With thousands more Queenstowners able to drink water from their taps for the first time in a fortnight, mayor Glyn Lewers says the inexperienced water services regulator over-reacted with its boil-water notice.

Regulator Taumata Arowai lifted the notice from the Kelvin Heights water treatment plant last week after the council successfully isolated the plant and supplied a water safety plan.

The move frees residents of Frankton, Kelvin Heights, Quail Rise and Hanley’s Farm to resume glugging straight from the tap.

As of noon last Wednesday, there were 61 confirmed cases of cryptosporidium, 15 probable and 19 under investigation, and with the source of the infection still to be found, the boil-water notice issued on September 20 could remain in place until early December for central Queenstown and all areas supplied by the Two Mile plant.

While efforts continue to fit the Two Mile supply with a protozoa barrier and UV filter, the Kelvin Heights plant was slapped with a boil-water notice because of doubts its existing UV filter was working properly.

Lewers says the Kelvin Heights situation was a big storm in a small tea cup over some ‘‘very, very minor’’ data-recording anomalies and flow meter irregularities.

‘‘We changed out a sensor so we had a minute of data missing — we just had to explain the reasons why,’’ he tells Mountain Scene.

Although the boil-water notice for the Kelvin Heights intake wasn’t issued until September 21, the council had separated it from the Two Mile supply two days before that, when the first crypto cases came to light.

‘‘In our view it was a compliant scheme from the get-go, and some of the requests for data from the regulator we felt were a little onerous.

‘‘Taumata Arowai is just over a couple of years old [established in March 2021].

‘‘From where I’m sitting as a governor of a water supply authority, and looking at how the regulator has reacted, I see they’re still finding their feet.

‘‘They still don’t have the institutional IP [intellectual property] — they’re still finding their way of how to regulate.’’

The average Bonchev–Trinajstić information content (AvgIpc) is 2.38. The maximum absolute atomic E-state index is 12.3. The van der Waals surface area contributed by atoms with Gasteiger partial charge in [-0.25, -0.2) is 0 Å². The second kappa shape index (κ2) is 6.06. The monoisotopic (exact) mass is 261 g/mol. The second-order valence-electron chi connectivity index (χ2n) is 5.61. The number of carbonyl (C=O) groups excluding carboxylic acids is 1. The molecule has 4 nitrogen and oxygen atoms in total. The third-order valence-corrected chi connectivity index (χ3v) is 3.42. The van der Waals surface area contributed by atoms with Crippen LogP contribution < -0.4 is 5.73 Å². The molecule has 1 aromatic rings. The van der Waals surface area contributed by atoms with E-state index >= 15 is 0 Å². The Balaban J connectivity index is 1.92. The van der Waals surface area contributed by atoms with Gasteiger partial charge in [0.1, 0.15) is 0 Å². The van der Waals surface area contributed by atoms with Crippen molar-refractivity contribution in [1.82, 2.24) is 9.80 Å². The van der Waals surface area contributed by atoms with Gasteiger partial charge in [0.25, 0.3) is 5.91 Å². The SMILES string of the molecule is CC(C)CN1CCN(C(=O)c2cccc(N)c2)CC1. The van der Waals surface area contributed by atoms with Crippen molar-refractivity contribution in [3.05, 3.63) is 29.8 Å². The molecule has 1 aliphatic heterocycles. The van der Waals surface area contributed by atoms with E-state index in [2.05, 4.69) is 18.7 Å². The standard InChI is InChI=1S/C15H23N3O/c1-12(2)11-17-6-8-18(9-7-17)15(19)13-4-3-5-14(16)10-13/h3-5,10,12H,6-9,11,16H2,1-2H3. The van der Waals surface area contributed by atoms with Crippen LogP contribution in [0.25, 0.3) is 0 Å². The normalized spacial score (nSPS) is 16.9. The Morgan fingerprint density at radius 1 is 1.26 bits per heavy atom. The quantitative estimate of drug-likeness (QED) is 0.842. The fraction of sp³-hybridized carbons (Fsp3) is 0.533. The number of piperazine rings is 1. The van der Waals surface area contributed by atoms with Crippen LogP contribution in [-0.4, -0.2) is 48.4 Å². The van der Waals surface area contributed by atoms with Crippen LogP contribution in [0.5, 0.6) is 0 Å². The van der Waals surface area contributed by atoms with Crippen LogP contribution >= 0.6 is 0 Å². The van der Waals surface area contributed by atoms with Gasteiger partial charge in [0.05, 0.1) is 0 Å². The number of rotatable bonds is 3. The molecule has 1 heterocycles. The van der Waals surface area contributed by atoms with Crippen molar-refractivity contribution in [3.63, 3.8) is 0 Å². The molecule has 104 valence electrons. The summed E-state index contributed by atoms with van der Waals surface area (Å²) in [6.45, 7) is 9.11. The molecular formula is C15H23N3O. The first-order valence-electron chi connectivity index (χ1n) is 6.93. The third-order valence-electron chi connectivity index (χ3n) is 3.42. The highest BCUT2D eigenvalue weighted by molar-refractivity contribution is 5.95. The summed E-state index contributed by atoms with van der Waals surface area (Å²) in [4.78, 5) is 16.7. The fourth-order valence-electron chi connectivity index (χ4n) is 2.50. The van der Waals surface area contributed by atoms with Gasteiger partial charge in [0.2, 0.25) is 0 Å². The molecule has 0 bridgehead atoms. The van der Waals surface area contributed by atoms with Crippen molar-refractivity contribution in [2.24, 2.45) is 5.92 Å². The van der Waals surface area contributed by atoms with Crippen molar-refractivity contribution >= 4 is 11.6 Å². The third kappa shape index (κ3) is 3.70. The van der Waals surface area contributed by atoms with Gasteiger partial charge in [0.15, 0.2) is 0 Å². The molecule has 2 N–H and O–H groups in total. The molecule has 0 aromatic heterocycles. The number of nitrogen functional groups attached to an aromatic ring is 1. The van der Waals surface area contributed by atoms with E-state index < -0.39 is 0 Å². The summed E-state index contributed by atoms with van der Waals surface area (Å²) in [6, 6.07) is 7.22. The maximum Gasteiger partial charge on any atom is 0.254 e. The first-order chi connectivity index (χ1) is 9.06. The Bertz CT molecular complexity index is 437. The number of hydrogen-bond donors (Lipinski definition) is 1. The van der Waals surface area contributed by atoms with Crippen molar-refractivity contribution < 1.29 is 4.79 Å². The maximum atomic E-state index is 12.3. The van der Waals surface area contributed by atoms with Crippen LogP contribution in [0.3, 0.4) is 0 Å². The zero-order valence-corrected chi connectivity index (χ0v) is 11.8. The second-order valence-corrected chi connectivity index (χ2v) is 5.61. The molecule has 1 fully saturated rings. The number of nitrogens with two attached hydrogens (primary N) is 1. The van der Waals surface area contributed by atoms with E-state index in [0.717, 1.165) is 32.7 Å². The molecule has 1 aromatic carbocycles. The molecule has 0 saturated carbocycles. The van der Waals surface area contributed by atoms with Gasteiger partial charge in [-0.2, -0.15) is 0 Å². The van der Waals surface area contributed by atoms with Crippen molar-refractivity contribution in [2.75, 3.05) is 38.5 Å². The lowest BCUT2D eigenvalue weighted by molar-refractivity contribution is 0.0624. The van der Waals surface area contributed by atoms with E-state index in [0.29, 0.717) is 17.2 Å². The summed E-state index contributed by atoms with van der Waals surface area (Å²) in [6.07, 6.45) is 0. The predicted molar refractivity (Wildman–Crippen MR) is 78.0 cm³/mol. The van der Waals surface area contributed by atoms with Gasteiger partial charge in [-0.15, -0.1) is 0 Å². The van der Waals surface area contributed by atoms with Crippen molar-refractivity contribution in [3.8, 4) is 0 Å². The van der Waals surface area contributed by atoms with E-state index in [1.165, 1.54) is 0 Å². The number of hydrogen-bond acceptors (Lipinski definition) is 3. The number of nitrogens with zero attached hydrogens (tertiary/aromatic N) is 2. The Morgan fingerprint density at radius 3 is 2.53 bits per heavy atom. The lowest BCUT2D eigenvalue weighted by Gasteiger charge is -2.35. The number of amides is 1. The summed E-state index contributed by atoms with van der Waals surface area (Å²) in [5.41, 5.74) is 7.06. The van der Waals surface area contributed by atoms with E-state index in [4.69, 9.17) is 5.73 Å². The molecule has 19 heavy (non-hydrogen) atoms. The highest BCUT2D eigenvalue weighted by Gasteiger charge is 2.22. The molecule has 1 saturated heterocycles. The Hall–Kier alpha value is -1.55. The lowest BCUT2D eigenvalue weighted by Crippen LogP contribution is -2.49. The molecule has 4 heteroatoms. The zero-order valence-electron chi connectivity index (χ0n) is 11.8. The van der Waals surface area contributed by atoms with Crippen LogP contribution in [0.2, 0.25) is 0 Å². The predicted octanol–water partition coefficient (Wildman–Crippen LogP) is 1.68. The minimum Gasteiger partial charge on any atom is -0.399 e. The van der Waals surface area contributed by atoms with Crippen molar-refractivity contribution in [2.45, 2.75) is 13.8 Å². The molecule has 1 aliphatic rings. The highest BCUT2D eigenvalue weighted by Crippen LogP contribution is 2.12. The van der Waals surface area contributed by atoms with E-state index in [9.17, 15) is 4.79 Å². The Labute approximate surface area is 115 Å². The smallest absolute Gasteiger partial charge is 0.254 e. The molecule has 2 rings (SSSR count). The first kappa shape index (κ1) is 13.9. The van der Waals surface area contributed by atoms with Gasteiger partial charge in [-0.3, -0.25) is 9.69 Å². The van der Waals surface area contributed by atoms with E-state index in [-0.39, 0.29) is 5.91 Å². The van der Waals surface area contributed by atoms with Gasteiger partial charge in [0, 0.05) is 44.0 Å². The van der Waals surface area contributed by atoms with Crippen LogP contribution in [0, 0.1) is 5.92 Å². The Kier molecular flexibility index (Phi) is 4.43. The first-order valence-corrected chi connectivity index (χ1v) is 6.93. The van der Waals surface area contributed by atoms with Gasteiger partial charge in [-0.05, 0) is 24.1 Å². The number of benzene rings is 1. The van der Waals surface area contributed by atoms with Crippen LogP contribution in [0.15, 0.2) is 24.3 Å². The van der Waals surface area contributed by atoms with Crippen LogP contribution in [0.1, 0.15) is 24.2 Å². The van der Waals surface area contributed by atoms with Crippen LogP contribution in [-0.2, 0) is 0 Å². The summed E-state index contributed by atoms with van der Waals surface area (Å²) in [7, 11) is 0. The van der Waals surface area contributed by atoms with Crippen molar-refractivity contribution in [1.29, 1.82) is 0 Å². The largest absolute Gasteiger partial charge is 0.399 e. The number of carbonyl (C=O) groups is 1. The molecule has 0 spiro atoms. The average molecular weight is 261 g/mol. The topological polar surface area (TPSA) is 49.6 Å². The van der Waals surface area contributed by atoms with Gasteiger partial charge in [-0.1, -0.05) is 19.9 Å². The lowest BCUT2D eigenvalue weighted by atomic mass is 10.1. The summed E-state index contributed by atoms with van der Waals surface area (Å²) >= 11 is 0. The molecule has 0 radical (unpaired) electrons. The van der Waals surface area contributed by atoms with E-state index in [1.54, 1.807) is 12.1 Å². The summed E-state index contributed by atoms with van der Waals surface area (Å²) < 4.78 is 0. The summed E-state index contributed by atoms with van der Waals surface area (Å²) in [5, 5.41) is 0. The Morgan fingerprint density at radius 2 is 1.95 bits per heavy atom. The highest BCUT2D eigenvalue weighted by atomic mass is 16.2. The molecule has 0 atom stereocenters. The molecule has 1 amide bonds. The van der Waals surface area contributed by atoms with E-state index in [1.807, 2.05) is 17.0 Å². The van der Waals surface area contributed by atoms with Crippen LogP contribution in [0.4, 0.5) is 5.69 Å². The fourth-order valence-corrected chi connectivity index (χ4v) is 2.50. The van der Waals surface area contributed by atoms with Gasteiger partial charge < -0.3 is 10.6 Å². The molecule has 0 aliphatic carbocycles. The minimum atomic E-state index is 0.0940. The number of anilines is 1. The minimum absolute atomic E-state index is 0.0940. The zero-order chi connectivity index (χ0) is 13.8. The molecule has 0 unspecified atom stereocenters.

In town: Taumata Arowai head of regulatory Steve Taylor

Lewers says the Crown entity is using the Queenstown situation ‘‘as a way of flexing their regulatory muscle because this is the first time they’ve ever done it’’.

‘‘I think the regulator has a lot to learn, and I do get a little concerned there’s other plants in the country that have exactly the same system we have.’’

Spurred by the Queenstown outbreak, on Tuesday Taumata Arowai went public with its estimates that hundreds of water treatment plants in New Zealand, serving about 10% of the population, do not have protozoa filters.

Taumata Arowai head of regulatory Steve Taylor, who Scene understands flew into the resort last week for two days of talks with council staff and site visits, told RNZ earlier this week the body had sent letters to each water supplier asking for clarification about how they’re
treating water and managing risks in their network ‘‘and how are they monitoring and ensuring those risks are being effectively managed’’.

Taylor said suppliers had until last Wednesday to provide an update to Taumata Arowai on their filter situation.

Meanwhile, Lewers hoped to know by last Friday when the UV filters will be supplied for the Two Mile plant.

‘‘We’ve secured them, we’ve got about a week of detailed design work to do before we can put them in place, so there’s a bit of planning work to happen.

‘‘I’m hoping by the end of this week we’ll know the timings of when the kit will turn up in town.’’

He has circled December 8 in the calendar ‘‘when we’ll have everything up and running for the Two Mile area and the boil water notice lifted’’.

‘‘Not to say we’re not working with the regulator to get the boil-water notice lifted earlier; that would require us finding the source and proving it wasn’t the water supply.’’

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